In an older post we talked about the association of Dardanus sp. with the anemone C.parasitica. Now I will describe to you the most admirable symbiosis relationship of the Mediterranean, between crabs and anthozoa. Pagurus prideaux is a hermit crab that can grow up to 6cm and lives usually on the sandy parts of cave entrances. Unlike their great population in the Norwegian coast of the Mediterranean you cannot meet them too often here. When they are young they start to have a symbiotic relationship with the Adamsia carciniopados anemone. Because P.prideaux doesn’t feel very comfortable inside the gastropod shell, they prefer to live with “something like a shell” which the anemone helps to build. That way it doesn’t need to change its shell throughout his lifetime, as the shell grows bigger, along with the crab and the anemone. The anemone covers all the sensitive parts of the crab and the tiny shell like a cloak. The anemone is responsible for her buddies defence. For that purpose when they are in danger the anemone produces a lot of bright pink tentacles with stinging cells. These tentacles are called “acontia” (Second photo “where these animals are frightened the crab runs as the anemone spreads its stinking defence). The most noticeable thing in this relationship is the feeding behaviour. The crab feeds the anemone by putting pieces of food near the anemones mouth! It is possible, even after a few hours, the crab pulls the food out of the anemone’s stomach and eats it.

5 Jan 2010

Thorny outside, soft inside!

Dear friends of Medi sea, it is my honour today to introduce to you the Mediterranean's true oyster, Spondylus gaederopus, or as the species name suggests - donkeyfoot (gaederopus).
The thorny oyster can become quite large (15cm height) and is mostly always attached on vertical rocks, however I have found one specimen in the sand,attached on a pebble! and the first photograph is a specimen photographed on a very old bivalve shell Pinna nobilis.
This magnificent shell, is mostly found covered by a red sponge (Crambe crambe)and other organisms, so it is well camouflaged for the untrained eye.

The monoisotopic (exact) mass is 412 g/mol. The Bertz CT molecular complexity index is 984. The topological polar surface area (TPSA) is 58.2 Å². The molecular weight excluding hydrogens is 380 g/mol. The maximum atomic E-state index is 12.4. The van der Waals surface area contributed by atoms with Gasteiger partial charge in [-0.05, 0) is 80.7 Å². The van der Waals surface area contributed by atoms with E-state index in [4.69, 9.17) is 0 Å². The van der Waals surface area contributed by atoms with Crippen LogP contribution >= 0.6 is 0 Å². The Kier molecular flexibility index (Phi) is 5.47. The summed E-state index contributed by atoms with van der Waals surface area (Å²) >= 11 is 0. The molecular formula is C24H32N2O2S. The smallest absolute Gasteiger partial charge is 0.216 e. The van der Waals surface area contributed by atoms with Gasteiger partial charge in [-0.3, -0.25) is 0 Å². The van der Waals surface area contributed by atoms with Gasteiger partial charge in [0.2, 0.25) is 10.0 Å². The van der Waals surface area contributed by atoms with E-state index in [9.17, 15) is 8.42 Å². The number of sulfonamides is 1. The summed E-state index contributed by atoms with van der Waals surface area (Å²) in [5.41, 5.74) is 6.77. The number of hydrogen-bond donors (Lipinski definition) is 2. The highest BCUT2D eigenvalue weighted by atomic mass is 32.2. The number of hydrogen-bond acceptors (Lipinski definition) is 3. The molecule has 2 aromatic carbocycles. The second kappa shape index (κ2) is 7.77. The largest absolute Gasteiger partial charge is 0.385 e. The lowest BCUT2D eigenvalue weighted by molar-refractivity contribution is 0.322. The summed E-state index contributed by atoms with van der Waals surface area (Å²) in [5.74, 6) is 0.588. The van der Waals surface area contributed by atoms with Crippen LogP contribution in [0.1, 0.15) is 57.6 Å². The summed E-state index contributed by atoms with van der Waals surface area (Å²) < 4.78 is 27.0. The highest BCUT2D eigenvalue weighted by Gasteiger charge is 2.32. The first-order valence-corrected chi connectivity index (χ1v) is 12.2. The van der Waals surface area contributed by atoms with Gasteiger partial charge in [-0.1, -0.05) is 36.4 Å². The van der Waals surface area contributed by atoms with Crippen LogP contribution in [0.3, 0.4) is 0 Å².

The key characteristic of these shells is that their two valves are hinged together by a ball and a socket type hinge, instead of a tooth hinge as is more common in other bivalves. they range from 1 to 50 m depth and can be found out until the Cape Verde Islands.

The photograph above displays a dead oyster, where the sponge has spread inside and outside the valves!
These shells are very good to eat raw, they are treated as a delicacy, and thus their other common name in Greece, the Royal Oyster! However, let me remind you that this shell is a filter feeder, meaning it sieves everything that is in the water,
so, in neolithic Europe, when these were often used for bangles and ornaments, and food as long as 5000 years ago, the seas where pure, crystal clean!No technological revolution, meant anything you ate was safe, nowadays the sea can be a dangerous source of toxins, so keep that in mind before munching on too many.. (Shells of this species have been found in Kastoria-Dispilio (mainland Greece) inside the remnants of the lake city!)

Also, special care must be taken when consuming this oyster in restaurants, if you don't know what a fresh oyster looks like, don't consume, they can be dangerous.

1 Jan 2010

2010 first step by the Giant Goby

Gobius cobitis is the biggest fish of the about 20 species of the family Gobiidae in the Mediterranean sea. That’s why I chose him for doing the first step of our blog for the New Year. I read on internet that it is considered as a protected animal in G.Britain but I think that this is a little bit strange. I met him as his was doing his midday walk away from his rocks. I don’t know if he was hunting anything because his feeding is very variable between green algae, crustaceans, insects and polychaeta. He lives in the intertidal and very shallow water between rocks and hides in small caves if any annoying photographer disturbs his silence ;-). His large size (up to 27 cm) sometimes fools naturalists as they believe that it is a small grouper or whatever else they think. Fishbase calls him chondrogovios (χοντρογωβίος) which is a name I have never heard and means fat-goby. A fisherman was calling this fish Petrakis (Πετράκης) and I find it much more gentle but I am not sure if this can be considered as a local name.